Save China’s Tigers, with offices registered in the UK, USA, Hong Kong, Australia and China was created in 2000, 2001, 2003, and 2011 respectively with the goal of re-establishing a genetically viable population of free-ranging South China tigers in restored native habitat through a program of captive breeding, rewilding, restoring the ecosystem and prey base, and releasing tigers in China, henceforth called the Chinese Tiger Reintroduction Project.
In 2002 Save China’s Tigers acquired the use of 17 sheep farms totaling approximately 33,000 ha near Philippolis, Free State/Northern Cape Provinces, South Africa. Over several years Laohu Valley was created by removing livestock and fences, and installing solar powered predator-proof fencing. In 2002 Save China’s Tigers and the National Wildlife Research and Development Center of the State Forestry Administration of China entered into a joint venture to implement this project. Laohu Valley Reserve is owned by the joint venture and operated for the benefit of the project and so not open to the public and is not a tourist destination. Unlike another tiger tourist facility adjacent to Laohu Valley, tourists are not permitted entry and no income is derived from “tiger viewing” at Laohu Valley.
Beginning in 2003, with China’s help, the project acquired two studbook registered South China tiger cubs, a male and female aged 7 and 8 months, respectively. These tigers were transferred to an enclosure at Mokopane Game Breeding Centre of the South African National Zoological Gardens while preparations were completed at Laohu Valley. These cubs, familiar only with concrete box display cages, were initially reluctant to leave the concrete pad adjacent to the gate of their otherwise natural enclosure.
Rewilding Process
We use the term rewilding to refer to a soft release process by which captive-born tigers gradually learn to survive on their own in a large natural enclosure and then they are eventually returned to a more natural environment. Rewilding is vital as the following examples show. When they first arrived in South Africa, the two cubs did not recognize a chicken carcass as food and they had to be fed chopped meat. Later, when they were presented with a live chicken, they approached it with curiosity. The cubs also had to become familiar with a natural environment. The first time their paws touched grass, they shook them as if they had stepped onto a foreign substance.
Between September, 2003 and December, 2009 four out of five South China tigers moved from China to Laohu Valley Reserves (LVR) survived. At LVR these tigers produced thirteen cubs of which ten cubs survived. The rewilding protocol, designed by Gus van Dyk, requires moving tigers among 40 and 100 ha enclosures for breeding and rewilding. Blesbuck (Damaliscus dorcas) was chosen as prey because it is easily managed within fences, readily available from local game farms, and is comparable in size to some native prey in China. South Africa was the ideal venue for this effort because large blocks of land and a variety of prey species are available, wildlife management practices are well understood and permitted by provincial and federal government, and wildlife managers are familiar with predator and prey management.
Ten or more blesbuck are released into electrified 40-100 ha enclosures and allowed time to become accustomed to the terrain before 1-3 tigers are released into the enclosure. Hunting success and failure are monitored daily. According to the rewilding protocol, if a tiger fails to hunt successfully within six days it will be given food so as to maintain its condition. A tiger’s hunting success is invariably poor immediately following its initial release in stocked enclosure. Though tigers are able to secure various small prey items such as guinea fowl, they required several months to a year to become effective hunters.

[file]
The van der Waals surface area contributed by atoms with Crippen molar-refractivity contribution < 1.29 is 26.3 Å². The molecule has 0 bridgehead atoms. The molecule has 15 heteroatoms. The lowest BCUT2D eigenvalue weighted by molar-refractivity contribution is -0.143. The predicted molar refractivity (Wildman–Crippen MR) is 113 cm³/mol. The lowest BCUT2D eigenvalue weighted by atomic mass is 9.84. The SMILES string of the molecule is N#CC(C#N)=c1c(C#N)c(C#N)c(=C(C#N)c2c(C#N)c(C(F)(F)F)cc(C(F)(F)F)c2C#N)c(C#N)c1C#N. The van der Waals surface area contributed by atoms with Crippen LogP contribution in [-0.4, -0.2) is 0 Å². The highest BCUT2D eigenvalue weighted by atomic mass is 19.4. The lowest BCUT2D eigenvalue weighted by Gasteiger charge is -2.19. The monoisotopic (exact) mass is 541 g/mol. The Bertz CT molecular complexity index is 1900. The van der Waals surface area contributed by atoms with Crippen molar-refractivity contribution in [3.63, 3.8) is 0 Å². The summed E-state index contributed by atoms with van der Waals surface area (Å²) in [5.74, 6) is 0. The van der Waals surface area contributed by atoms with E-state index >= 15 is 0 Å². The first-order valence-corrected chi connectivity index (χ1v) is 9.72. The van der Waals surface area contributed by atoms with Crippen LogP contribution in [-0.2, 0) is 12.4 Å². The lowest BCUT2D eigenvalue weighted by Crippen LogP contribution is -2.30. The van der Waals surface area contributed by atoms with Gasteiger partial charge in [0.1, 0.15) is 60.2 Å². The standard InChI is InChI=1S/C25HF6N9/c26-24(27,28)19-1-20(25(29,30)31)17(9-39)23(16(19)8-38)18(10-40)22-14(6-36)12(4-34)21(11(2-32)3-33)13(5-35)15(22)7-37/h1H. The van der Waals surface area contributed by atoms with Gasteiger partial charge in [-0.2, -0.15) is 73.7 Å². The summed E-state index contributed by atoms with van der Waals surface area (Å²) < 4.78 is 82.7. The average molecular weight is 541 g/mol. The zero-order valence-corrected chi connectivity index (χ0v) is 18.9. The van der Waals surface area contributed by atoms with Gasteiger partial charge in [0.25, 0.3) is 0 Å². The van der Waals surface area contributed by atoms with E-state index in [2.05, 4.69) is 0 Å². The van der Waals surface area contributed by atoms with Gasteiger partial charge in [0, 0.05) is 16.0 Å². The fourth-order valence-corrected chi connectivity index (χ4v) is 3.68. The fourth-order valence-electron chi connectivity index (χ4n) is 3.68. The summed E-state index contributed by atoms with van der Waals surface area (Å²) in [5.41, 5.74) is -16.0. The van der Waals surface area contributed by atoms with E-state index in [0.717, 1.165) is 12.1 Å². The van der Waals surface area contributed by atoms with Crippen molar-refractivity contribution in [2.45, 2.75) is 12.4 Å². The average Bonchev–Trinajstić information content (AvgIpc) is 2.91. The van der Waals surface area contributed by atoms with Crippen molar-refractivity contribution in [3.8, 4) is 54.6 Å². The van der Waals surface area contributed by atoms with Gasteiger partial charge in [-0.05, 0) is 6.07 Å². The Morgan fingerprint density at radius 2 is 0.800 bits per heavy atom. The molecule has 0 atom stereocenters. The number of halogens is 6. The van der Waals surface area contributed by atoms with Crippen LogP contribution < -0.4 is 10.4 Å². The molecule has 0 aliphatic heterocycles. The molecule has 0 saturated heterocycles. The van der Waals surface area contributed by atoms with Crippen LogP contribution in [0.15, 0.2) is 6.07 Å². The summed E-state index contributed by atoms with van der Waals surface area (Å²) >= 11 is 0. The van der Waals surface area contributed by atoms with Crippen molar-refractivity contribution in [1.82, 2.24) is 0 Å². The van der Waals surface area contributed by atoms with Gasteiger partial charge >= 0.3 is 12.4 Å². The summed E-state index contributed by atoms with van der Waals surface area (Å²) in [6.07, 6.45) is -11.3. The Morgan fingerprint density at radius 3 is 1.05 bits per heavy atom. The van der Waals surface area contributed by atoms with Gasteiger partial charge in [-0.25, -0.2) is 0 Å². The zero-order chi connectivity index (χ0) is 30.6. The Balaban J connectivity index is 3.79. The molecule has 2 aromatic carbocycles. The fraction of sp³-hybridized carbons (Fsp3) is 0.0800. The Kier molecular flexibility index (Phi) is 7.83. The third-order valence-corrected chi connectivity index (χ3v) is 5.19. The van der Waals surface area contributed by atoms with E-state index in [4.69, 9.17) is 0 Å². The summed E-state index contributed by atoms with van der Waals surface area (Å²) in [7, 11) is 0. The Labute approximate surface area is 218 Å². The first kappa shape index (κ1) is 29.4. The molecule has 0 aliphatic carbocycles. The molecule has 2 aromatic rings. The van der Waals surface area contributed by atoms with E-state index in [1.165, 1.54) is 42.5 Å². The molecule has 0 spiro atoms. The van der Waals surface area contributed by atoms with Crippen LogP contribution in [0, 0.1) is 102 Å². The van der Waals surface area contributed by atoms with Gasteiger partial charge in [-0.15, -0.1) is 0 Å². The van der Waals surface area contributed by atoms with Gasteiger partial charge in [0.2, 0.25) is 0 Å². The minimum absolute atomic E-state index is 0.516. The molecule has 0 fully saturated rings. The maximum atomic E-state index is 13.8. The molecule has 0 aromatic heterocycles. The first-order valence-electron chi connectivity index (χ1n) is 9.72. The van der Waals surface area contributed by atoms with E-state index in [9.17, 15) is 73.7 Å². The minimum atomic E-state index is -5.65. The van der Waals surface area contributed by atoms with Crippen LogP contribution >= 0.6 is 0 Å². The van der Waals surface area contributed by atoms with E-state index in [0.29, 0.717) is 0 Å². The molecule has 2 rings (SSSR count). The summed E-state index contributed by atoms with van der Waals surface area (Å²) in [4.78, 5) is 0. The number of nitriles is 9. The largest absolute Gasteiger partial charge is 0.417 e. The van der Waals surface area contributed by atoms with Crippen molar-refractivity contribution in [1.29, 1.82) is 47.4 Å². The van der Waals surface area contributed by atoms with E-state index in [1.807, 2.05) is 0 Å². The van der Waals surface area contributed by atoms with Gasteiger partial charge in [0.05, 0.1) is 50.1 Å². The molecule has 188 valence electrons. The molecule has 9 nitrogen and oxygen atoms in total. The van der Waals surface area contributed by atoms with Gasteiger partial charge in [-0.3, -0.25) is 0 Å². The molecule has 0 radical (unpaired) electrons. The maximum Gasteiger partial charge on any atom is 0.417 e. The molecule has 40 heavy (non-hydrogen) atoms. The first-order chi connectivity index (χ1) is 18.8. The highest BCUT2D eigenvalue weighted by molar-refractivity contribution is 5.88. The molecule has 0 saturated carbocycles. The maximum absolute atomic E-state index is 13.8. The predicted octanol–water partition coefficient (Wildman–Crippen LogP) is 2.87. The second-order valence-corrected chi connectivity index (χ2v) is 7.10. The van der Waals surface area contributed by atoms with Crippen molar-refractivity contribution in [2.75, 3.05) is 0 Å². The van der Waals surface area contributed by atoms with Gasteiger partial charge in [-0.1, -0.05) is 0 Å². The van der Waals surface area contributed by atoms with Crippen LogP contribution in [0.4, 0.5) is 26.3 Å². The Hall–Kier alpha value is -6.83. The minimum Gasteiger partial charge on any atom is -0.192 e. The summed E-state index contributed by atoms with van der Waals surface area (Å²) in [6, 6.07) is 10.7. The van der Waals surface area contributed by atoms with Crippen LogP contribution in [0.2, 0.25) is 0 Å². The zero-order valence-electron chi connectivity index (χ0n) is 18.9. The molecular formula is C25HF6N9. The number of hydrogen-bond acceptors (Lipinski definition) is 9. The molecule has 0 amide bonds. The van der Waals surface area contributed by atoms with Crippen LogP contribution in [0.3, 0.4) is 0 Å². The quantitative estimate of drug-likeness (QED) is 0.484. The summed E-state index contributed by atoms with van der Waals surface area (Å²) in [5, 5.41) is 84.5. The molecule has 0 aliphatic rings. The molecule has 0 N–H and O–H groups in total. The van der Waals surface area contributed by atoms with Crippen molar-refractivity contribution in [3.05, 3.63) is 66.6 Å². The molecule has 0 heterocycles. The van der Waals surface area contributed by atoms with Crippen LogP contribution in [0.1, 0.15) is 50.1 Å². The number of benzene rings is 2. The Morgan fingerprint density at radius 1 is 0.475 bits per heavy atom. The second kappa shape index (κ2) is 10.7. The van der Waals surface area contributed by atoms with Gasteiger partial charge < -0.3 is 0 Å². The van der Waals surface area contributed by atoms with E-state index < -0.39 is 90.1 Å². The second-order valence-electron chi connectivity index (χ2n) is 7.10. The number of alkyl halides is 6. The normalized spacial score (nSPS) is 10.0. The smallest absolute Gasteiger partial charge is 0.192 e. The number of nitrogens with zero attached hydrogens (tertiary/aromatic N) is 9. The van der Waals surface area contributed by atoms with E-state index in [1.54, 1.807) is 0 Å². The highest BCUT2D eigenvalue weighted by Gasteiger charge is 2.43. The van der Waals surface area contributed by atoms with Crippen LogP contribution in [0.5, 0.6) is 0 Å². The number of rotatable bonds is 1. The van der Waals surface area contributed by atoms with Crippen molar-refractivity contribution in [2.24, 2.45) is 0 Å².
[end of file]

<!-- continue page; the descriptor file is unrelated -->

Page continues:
Our experience clearly demonstrates that captive-born tigers generally do not initially recognize potential prey, and that hunting is a learned behavior. Though the ability to hunt is innate, the skill necessary to hunt successfully takes many months to learn. These facts show that a soft release is vital to the rewilding process. To release captive-born inexperienced sub-adult or adult tigers to a wild area, even one with abundant prey, would be both cavalier and irresponsible.
Rewilding in China
Using captive large felid populations to restore wild populations, as presented by Hunter (1996) and Christie & Seidensticker (1999) and experiences from LVR, offer a strategy for re-establishing South China tigers in China. Reintroduction in China will follow the IUCN guidelines (ref – IUCN webpage) for species reintroductions and lessons learned from other reintroduction programs, both successful and failed.
South African wildlife management experience suggests that large fenced enclosures are needed. These areas must contain sufficient free ranging wild prey so that animals can learn to hunt on their own. The project is in an early phase, but all second generation tigers (except those born recently) have also passed the first stage of rewilding. They now hunt on their own. The next stage is to prepare reintroduction sites in China and to build up natural prey at these sites.
We thank the State Forestry Administration of China, the Free State Department of Environmental Affairs and Tourism, the Department of Environment & Nature Conservation, Northern Cape Province, South Africa, and Mr. Gus van Dyk.
Du Toit, J. and C. Marais. 2010. South African Country Life. Tigers of the Free State. Pages 30-33.
Hunter, L. 1996. Secondary Reintroductions of Large Cats in Africa, Cat News 14.
Christie, S. and J. Seidensticker. 1999. Riding the Tiger, [complete reference]
Walston, J. J.G. Robinson, E. L. Bennett, U. Breitenmoser, G. A. B. da Fonseca, J. Goodrich, M. Gumal, L. Hunter, A. Johnson, K. U. Karanth, N. Leader-Williams, K. MacKinnon, D. Miquelle, A. Pattanavibool, C. Poole, A. Rabinowitz, J. L. D. Smith, E. J. Stokes, S. N. Stuart, C. Vongkhamheng, and H. Wibisono. 2010. Bringing the tiger back from the brink – The six percent solution. PLoS Biology 8(9): e1000485doi:10. 1371/journal.pbio.1000485.